Applied Geometric Measure Theory from DeepCurrents to Topological Defects

David Palmer, MIT School of Engineering
Fine Hall 214

In-Person Talk

Choosing the right representation of geometry can often simplify knotty computational problems and expose new opportunities. I will talk about some of our work devising computational representations of geometry inspired by geometric measure theory and, in particular, minimal currents.

First, while neural implicit representations offer a flexible way to encode surfaces and learn families of surfaces in computer vision, most methods are unable to reconstruct surfaces with boundary curves. In DeepCurrents (joint work with Dima Smirnov, Stephanie Wang, Albert Chern, and Justin Solomon), we propose a new hybrid representation that parametrizes currents via neural implicit functions and solves a minimal surface problem. By modifying the ambient metric such that the target geometry is minimal, we can learn arbitrary surfaces and families of surfaces with boundary, providing a building block for larger-scale surface representations.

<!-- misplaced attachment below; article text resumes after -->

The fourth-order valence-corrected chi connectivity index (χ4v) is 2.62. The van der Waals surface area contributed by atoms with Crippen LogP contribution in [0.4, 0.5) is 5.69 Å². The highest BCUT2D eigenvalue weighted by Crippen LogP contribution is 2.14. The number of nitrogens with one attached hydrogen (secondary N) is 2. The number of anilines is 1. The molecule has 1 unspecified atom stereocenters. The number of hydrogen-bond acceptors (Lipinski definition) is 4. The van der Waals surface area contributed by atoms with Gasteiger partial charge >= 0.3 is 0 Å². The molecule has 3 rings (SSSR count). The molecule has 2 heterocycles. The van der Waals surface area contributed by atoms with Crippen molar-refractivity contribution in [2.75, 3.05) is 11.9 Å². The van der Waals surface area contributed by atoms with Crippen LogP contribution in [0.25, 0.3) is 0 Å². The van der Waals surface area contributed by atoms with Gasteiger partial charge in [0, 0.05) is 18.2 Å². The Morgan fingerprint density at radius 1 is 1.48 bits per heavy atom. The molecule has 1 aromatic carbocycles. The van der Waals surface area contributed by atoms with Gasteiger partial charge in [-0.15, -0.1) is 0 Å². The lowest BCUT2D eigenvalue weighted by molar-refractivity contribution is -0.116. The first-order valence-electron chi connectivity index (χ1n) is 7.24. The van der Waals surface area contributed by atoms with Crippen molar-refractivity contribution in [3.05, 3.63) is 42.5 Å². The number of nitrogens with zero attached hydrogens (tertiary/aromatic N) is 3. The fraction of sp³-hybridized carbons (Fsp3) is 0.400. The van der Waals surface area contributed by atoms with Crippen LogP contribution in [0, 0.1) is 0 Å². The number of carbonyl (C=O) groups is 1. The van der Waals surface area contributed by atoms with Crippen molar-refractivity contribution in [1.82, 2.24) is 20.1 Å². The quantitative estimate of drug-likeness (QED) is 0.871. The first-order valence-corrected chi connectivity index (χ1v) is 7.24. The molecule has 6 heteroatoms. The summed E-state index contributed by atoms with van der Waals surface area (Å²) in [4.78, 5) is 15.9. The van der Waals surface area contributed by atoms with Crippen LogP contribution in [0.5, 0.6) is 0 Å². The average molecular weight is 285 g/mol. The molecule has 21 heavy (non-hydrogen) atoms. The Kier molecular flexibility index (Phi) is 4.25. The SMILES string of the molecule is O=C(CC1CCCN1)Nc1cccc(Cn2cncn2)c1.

A completely different application of minimal currents is to the problem of computing line or nematic fields, cross fields, and their generalizations on surfaces. Such fields are important to applications in computer graphics and computational engineering, and they have recently shown up in models of biological morphogenesis. Singularities (i.e., topological defects) are an essential feature of such fields. But singularities challenge classical field optimization methods, whose energies tend to diverge or depend on discretization in their presence. By reformulating field optimization in terms of minimal currents in circle bundles, we obtain a convex relaxation that treats singularities as first-class citizens.